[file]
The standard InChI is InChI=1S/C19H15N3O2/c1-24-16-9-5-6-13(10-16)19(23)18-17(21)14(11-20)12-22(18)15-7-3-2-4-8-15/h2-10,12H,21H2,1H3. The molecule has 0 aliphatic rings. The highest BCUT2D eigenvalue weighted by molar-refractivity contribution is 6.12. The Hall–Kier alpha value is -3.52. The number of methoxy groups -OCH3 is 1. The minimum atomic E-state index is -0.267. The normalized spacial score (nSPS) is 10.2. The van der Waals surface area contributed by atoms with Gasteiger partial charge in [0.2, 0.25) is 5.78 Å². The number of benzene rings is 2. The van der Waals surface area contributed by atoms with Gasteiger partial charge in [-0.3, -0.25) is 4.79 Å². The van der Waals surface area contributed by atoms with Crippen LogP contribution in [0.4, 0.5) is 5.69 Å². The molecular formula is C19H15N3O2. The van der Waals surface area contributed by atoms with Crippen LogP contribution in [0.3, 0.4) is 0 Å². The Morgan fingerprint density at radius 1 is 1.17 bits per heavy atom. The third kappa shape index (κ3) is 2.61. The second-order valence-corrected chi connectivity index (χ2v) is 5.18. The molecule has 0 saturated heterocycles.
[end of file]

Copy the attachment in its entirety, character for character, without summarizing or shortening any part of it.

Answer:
The standard InChI is InChI=1S/C19H15N3O2/c1-24-16-9-5-6-13(10-16)19(23)18-17(21)14(11-20)12-22(18)15-7-3-2-4-8-15/h2-10,12H,21H2,1H3. The molecule has 0 aliphatic rings. The highest BCUT2D eigenvalue weighted by molar-refractivity contribution is 6.12. The Hall–Kier alpha value is -3.52. The number of methoxy groups -OCH3 is 1. The minimum atomic E-state index is -0.267. The normalized spacial score (nSPS) is 10.2. The van der Waals surface area contributed by atoms with Gasteiger partial charge in [0.2, 0.25) is 5.78 Å². The number of benzene rings is 2. The van der Waals surface area contributed by atoms with Gasteiger partial charge in [-0.3, -0.25) is 4.79 Å². The van der Waals surface area contributed by atoms with Crippen LogP contribution in [0.4, 0.5) is 5.69 Å². The molecular formula is C19H15N3O2. The van der Waals surface area contributed by atoms with Crippen LogP contribution in [0.3, 0.4) is 0 Å². The Morgan fingerprint density at radius 1 is 1.17 bits per heavy atom. The third kappa shape index (κ3) is 2.61. The second-order valence-corrected chi connectivity index (χ2v) is 5.18. The molecule has 0 saturated heterocycles.